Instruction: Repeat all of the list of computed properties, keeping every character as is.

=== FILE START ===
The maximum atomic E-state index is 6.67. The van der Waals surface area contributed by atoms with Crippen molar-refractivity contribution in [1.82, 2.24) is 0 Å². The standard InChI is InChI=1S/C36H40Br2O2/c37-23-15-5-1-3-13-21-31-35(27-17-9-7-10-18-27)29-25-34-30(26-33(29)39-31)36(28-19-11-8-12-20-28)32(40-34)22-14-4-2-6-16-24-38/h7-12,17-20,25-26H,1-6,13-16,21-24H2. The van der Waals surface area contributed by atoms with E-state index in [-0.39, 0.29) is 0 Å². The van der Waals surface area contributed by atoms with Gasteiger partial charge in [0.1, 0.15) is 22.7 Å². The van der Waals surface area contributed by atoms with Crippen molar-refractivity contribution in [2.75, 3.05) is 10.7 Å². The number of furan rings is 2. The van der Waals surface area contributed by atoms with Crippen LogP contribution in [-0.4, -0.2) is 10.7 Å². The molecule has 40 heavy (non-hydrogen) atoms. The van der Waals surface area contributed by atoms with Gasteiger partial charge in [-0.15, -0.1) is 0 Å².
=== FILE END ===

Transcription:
The maximum atomic E-state index is 6.67. The van der Waals surface area contributed by atoms with Crippen molar-refractivity contribution in [1.82, 2.24) is 0 Å². The standard InChI is InChI=1S/C36H40Br2O2/c37-23-15-5-1-3-13-21-31-35(27-17-9-7-10-18-27)29-25-34-30(26-33(29)39-31)36(28-19-11-8-12-20-28)32(40-34)22-14-4-2-6-16-24-38/h7-12,17-20,25-26H,1-6,13-16,21-24H2. The van der Waals surface area contributed by atoms with E-state index in [-0.39, 0.29) is 0 Å². The van der Waals surface area contributed by atoms with Gasteiger partial charge in [0.1, 0.15) is 22.7 Å². The van der Waals surface area contributed by atoms with Crippen molar-refractivity contribution in [2.75, 3.05) is 10.7 Å². The number of furan rings is 2. The van der Waals surface area contributed by atoms with Crippen LogP contribution in [-0.4, -0.2) is 10.7 Å². The molecule has 40 heavy (non-hydrogen) atoms. The van der Waals surface area contributed by atoms with Gasteiger partial charge in [-0.15, -0.1) is 0 Å².